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The Social Security Risk Older Adults Don't Know They're Taking

Social Security benefits can be an invaluable resource in retirement. Especially when the stock market is volatile, it can be tough to plan for the future not knowing how much your retirement fund will be worth.

Because Social Security benefits are for life, they can be a more dependable source of income than your investments. But there's one major risk older adults are taking when it comes to Social Security, and it has the potential to wreck their retirement.

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The biggest Social Security risk you can take

Your monthly checks can go a long way toward helping you afford your ideal retirement lifestyle, but it's important not to over-rely on your benefits. A total of 37% of baby boomers expect Social Security benefits to be their primary source of income in retirement, according to a recent survey from the Transamerica Center for Retirement Studies. And that expectation could pose a problem.

Social Security benefits aren't designed to be the primary income source in retirement. In fact, they're only supposed to replace around 40% of pre-retirement income. So if you're expecting your checks to cover the majority of your expenses, you could be in for a rude awakening in retirement.

Even if you don't expect your benefits to be your primary source of income, you could still end up depending on them more than you think. Approximately 64% of current retirees say their benefits are a major source of income, a report from the Society of Actuaries found, despite the fact that only 50% of pre-retirees expected their monthly checks to be a major income source.

In addition, there's a chance your benefits will be even less dependable in the future. Benefit cuts are a real possibility, and if you're not preparing for them now, they could put your retirement in jeopardy.

Social Security isn't as secure as you may think

The Social Security Administration (SSA) uses payroll taxes and money from its trust funds to pay out current retirees' benefits. But the trust funds are quickly running out of cash, and they're expected to be depleted entirely by 2034. Once that happens, the SSA will need to rely on taxes to cover benefits, and those taxes will only be enough to cover around three-quarters of future benefits. In other words, once the trust funds run dry, benefits could be cut by roughly 25%.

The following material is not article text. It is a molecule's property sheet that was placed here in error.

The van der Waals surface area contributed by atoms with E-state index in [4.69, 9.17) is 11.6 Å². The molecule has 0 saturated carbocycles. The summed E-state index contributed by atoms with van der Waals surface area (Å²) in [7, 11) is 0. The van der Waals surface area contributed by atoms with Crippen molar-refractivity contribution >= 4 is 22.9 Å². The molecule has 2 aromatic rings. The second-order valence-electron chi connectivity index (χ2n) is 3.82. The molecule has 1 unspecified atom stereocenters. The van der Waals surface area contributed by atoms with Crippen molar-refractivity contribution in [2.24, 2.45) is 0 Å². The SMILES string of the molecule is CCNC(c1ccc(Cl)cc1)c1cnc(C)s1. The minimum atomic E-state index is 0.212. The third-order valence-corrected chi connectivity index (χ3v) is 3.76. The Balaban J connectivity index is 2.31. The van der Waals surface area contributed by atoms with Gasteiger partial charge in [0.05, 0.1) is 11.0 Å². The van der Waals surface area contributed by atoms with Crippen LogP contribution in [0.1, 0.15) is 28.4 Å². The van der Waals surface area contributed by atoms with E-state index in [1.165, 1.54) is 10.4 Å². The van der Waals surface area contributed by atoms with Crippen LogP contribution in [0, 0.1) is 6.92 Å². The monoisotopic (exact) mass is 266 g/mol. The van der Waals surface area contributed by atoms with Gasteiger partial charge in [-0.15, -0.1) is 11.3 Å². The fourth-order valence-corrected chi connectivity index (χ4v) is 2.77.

There are other factors that could exacerbate this problem as well. The coronavirus pandemic has resulted in mass unemployment, so there are millions of workers who aren't paying payroll taxes right now. This means the SSA may be forced to take more cash from its trust funds because it's not receiving as much as usual from taxes, resulting in those funds running dry sooner than expected.

President Trump has also proposed cutting payroll taxes as part of a future coronavirus stimulus bill. If that happens, not only could the SSA's trust funds be depleted sooner, but that would also mean that once the trust funds run dry, there will be less money to pay out in benefits. So benefits could end up getting reduced before 2034, and they could potentially be cut by more than 25%.

Preparing for an uncertain future

It can be challenging to prepare for retirement when nothing is certain. A stock market crash could affect how much you're able to save for retirement, and Social Security benefits may not be as dependable as you think.

While there's no way to guarantee you'll have enough income to get through your senior years, try to prepare the best you can. Continue investing as much as you can afford, and plan for retirement under the assumption that Social Security benefits will only provide 40% or less of your income. You may not be able to prepare for everything, but even a little extra planning can go a long way.

The $16,728 Social Security bonus most retirees completely overlook
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The Motley Fool has a disclosure policy.


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